would be an indian and there would be a black appointed to the school

board of education that would at least give minority participation and

then they from that point would be subject to the elective system.

I: Excuse me, was that 62?

S: Somewhere back there, Lew, now I don't have exact dates.

I: I believe you said 72 excuse me for ...

S: 62 right, excuse me, it would have been 62 right and I think it was

about then that this happened dll anyway, the mocratic "arty,,,

we're still on tape aren't we?

I: Yes, sir.

S: Yeah, the mocratic party did appoint persons but it wasn't as agreed.

My understanding was that they had said that the high .ndian, the Jdian i4ko

LUM 26 AB Page 18

got the highest vote would be the one appointed. That was Dr.

Brooks. They didn't appoint him. They appointed another man to

that board and they appointed a black man. Now the man that

appoints you certainly is the man with power over you and you're

subject to that man.

I: Right.

S: And the man who appoints you and sees to it you get an office can

also be the means of your losing office. Now to my knowledge right

now this past election the black man lost and I understand the

black man did not agree with the persons and the powers that had

originally put him there and continued to elect him and he lost this

time because he didn't agree with certain things and he bucked them

and he's out now. Now we have the deplorable situation instead of

the progress of the democratic process we have now only one jdian,

the same indian, on that board of education. He was not up for

re-election this time. We have now a..a.. nominee-elect but there

are three white nominee-elects and one Tndian on the] mocratic

side and there's one white republican. Now, Lew, I hope it doesn't

happen but its very, very possible that that Indian will lose because

there is one white who could receive votes and if whites split their

vote and if'ndians split their vote that Lndian who won in the

primary unprecedented and the reason she won, her name is Holmes

and many whites it seems, I feel confident and I think the record will

bear it out, that in areas that voted for George Wallace they voted

for Miss Holmes and they didn't vote for Moore and they didn't vote

LUM 26 AB Page 19

for Oxendine. They knew they werej]dian. So I believe many

white people thought that Miss Holmes was white actually.

I: Right. This is true,

S: But anyway she can..she possibly will lose, now hopefully not, but

if she doesn't lose that will mean that out of a seven member board

of education we will have two Idians. One who is there because

of an appointive system and the power of the white to keep him there.

The other is there as a desire Tndian people but really as an

accident and not by the power of thenndian people. And as others

will bring out the three, the four minority people in this last

primary election the black and the three ndians got the highest

number of votes in the county area where the children are educated

by the system. It was only by the power of the..of the..charter

unit that are immune to the administration of the county system, it

was only by their voting power that theseJndians and the lack lost

and I'll tell you the most deplorable injustice in Wilberson County

is the double voting situation that denies "adian people through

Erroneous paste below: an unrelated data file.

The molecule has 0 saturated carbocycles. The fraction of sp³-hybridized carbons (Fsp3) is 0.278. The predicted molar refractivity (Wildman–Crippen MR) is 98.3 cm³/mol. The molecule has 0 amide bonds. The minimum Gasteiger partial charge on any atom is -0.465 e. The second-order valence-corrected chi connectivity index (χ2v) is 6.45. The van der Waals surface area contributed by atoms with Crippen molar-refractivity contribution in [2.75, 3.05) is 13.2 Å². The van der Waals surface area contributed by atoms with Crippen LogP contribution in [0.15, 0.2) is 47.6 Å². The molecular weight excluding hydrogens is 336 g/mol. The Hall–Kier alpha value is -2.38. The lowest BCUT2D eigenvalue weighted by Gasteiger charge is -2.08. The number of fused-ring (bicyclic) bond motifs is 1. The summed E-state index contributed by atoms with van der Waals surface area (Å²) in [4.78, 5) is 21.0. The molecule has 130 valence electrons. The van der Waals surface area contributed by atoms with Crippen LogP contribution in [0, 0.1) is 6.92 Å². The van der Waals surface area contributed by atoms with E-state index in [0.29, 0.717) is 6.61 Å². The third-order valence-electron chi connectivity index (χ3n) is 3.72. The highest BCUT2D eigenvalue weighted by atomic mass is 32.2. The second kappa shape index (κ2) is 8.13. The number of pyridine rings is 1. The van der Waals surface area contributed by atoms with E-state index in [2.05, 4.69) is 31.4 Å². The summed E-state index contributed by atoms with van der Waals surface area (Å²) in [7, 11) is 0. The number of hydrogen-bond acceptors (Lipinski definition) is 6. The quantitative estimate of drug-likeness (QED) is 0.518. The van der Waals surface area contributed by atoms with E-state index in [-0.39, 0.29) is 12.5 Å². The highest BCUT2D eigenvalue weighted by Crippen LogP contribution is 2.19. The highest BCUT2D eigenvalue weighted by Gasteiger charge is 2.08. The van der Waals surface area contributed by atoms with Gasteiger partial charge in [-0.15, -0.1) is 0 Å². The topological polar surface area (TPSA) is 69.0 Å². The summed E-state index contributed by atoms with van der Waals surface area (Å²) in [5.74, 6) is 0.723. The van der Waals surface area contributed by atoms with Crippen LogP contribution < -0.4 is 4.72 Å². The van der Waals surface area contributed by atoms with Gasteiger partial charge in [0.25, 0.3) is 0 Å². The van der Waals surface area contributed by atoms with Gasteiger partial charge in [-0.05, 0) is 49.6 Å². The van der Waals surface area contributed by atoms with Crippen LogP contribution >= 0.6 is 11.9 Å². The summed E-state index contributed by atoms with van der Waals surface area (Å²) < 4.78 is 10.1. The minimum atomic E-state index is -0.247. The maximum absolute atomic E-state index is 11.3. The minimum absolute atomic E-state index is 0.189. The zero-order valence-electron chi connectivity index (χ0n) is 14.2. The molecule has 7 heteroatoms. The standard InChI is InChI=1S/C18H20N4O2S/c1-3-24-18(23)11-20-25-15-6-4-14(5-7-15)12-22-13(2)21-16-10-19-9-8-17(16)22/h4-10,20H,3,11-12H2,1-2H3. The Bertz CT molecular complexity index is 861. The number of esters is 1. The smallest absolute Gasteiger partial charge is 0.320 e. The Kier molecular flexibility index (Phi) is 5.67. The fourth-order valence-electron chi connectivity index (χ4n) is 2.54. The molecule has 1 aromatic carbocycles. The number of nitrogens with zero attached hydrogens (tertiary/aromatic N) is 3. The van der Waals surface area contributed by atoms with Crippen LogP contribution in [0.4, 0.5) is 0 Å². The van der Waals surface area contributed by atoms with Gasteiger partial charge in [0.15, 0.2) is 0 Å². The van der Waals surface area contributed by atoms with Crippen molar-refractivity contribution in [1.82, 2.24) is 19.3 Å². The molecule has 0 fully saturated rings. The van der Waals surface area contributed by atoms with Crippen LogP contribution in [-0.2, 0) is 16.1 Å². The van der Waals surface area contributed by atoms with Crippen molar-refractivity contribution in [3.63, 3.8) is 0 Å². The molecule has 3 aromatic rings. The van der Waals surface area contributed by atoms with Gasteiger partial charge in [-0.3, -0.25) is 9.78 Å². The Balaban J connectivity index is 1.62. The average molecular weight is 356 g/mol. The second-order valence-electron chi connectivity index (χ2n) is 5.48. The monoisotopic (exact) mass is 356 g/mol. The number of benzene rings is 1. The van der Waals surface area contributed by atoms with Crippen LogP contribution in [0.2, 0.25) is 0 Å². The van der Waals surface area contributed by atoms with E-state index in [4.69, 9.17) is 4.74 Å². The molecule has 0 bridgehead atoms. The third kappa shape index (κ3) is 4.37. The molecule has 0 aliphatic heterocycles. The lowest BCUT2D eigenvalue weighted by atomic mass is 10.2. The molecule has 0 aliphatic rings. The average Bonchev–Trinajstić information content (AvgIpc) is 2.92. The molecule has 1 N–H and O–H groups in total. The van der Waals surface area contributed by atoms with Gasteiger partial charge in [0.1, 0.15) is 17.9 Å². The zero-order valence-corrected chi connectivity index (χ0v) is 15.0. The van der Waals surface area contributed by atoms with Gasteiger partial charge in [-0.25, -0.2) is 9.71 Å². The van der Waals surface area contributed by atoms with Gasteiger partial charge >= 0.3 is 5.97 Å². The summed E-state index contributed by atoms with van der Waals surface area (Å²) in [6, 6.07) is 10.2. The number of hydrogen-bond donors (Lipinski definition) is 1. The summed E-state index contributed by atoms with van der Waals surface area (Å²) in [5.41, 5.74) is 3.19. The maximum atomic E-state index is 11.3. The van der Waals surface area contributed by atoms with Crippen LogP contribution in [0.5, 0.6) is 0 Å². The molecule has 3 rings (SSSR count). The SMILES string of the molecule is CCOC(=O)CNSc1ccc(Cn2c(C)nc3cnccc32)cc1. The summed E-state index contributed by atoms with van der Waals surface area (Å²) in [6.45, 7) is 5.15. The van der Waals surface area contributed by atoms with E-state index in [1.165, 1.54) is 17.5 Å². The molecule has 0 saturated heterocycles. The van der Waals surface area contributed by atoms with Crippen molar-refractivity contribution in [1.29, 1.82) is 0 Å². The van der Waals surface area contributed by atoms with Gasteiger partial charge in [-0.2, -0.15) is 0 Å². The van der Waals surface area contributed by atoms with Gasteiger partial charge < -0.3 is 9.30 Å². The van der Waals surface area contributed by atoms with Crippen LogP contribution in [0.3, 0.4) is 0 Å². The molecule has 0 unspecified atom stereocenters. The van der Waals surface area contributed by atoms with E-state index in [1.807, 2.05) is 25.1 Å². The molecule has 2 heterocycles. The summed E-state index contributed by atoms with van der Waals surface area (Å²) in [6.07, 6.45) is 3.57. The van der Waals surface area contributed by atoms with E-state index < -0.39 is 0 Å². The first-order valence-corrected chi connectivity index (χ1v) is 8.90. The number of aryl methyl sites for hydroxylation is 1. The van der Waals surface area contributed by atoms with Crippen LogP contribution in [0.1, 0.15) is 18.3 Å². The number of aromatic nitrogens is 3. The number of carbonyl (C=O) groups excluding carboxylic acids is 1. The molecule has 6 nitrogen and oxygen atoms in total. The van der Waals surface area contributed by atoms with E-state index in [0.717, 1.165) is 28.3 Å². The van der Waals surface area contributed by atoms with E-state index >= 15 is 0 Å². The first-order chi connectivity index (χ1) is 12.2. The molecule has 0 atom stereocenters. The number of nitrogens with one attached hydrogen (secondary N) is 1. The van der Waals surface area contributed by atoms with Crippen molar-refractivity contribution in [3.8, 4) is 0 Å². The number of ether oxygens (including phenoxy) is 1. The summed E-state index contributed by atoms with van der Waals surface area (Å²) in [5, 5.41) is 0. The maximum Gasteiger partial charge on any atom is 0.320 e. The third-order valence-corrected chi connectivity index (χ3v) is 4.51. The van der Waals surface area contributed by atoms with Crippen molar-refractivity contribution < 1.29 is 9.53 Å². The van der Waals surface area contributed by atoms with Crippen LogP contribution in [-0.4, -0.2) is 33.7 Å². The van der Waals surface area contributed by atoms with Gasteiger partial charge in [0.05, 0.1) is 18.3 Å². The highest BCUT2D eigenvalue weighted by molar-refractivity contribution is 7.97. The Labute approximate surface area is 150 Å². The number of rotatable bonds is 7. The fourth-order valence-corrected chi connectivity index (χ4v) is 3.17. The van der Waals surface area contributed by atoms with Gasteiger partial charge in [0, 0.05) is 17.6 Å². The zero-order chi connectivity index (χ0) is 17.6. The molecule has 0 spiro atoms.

the elective system denies Jdian people the right to have decision--

making power over the education of their children., decision-making

power over the jobs for their popu...their white color jobs of the

schools for their population. So that really, the indian people are

enslaved in a special way through the educational system that is

supposed to in the American dream be the means of freedom and liberation

for every man. In the ndian community its a means of slavery.

I: Would you tell us..could you explain to us how this double voting comes

Page 20

about and what..how its possible..if it were engineered or how it

was engineered or if it was an accident.

S: If you want me to share that..if you think I can share it better

than someone else.

I: I'think: you to clarify it as well as anybody if not better than

anybody I know.

S: Alright and then I'll get back to the church eventually (laugh).

I: Right. Well we're still interested.

S: I'm not sure, well, I want to speak especially to the church because

I see her with a unique role in Wi4.beisen County. In some other
f40 Z ksc ,I
county it may be different but in Wilbersen County the church has

a unique role and if the church becomes a church we can have some

of that brotherhood we want but if the church cops out in Wilberson

County then we'll never have that brotherhood because the people who

control the money, the people who control the political power are

church people and who want you to believe that they're followers of

Jesus just like you and me and we've got to come to an understanding

and we've got to suffer together or a..or we're jst not going to get

where we belong in this process of humanity in WiibtsTh. Now about

the double voting. 4ES Sidney Oxendine ran for the Board of Education,

and I think I can illustrate it pretty well just by these incidences.

Sidney Oxendine ran for the Board of Education back four, it was four

years ago wasn't it? Right. That was it. In '68. Yeah, '68. Sidney

lost. Let's see they run every two years don't they? That was 1970,

Lew, not 1968 that Sidney ran for the Board of Education.

I: Oh, yeah.


S: Sidney lost. Now in that election, uh, Sidney actually got

enough votes in the county to have won. But here again, it